When explaining blogging to the interested but ignorant, I always give them a skewed picture. Once I showed them research blogs and got questions about why nobody used this medium for personal expression. Another time I showed them personal weblogs and was told that it was a pity it was impossible to use blogs for any serious purpose. I show them student and teaching blogs and I’m asked why there are no researcher’s blogs. I show them the blogs of presidential candidates and politicians and technologists and they tell me that there’s no daring in blogs, they’re conversationalists, blandly censored without the gut emotions that a novelist would dare write on a page or a lovesick girl in her locked diary, there’s none of the agony of a suicide note.

And there is. There’s all this, and more. And it’s quite impossible to show in 45 minutes. I don’t know how to convey it. You need to walk this country to see it.

2 thoughts on “walk

  1. Holly's Research Journal

    On the virtue of posting half-baked ideas
    James McGee posted an article recently called Rational ignorance

  2. Mathemagenic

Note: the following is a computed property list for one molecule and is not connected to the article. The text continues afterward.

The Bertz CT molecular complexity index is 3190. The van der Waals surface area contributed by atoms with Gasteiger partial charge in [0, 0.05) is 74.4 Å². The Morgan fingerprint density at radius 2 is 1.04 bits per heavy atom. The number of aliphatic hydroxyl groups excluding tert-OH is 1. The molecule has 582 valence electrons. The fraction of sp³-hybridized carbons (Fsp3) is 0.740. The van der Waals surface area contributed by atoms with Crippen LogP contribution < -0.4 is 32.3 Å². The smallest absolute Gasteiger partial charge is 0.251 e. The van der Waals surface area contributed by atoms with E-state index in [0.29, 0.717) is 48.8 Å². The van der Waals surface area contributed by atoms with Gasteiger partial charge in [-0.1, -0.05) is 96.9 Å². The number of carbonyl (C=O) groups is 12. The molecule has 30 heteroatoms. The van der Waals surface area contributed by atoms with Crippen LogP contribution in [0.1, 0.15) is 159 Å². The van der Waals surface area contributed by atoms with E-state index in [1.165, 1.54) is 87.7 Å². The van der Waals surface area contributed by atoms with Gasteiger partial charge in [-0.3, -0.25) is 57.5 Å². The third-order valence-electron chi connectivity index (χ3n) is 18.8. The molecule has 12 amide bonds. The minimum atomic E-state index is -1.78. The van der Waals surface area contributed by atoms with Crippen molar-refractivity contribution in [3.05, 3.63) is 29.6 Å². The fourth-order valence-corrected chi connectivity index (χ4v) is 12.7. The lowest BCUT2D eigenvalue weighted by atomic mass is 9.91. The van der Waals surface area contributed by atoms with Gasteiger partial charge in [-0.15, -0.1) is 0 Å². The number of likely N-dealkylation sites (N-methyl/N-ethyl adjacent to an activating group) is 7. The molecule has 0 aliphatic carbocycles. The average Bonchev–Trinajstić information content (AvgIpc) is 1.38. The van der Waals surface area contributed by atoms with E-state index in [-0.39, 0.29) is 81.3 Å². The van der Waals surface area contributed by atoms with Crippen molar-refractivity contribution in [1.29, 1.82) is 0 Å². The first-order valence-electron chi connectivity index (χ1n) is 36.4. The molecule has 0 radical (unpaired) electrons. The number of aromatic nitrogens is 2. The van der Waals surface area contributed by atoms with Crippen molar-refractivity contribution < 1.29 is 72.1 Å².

You need to walk this country to see it
    Some of my colleagues are starting weblogs.

Leave A Comment

Recommended Posts

Machine Vision

Cultural Representations of Machine Vision: An Experimental Mixed Methods Workshop

Call for submissions to a workshop, Bergen, Norway
Workshop dates: 15-17 August 2022
Proposals due: 15 June

The Machine Vision in Everyday Life project invites proposals for an interdisciplinary workshop using qualitative approaches and digital methods to analyse how machine vision is represented in art, science fiction, games, social media and other forms of cultural and aesthetic expression.

Digital Humanities Machine Vision

What do different machine vision technologies do in fiction and art?

For the Machine Vision in Everyday Life project we’ve analysed how machine vision technologies are portrayed and used in 500 works of fiction and art, including 77 digital games, 190 digital artworks and 233 movies, novels and other narratives. You can browse […]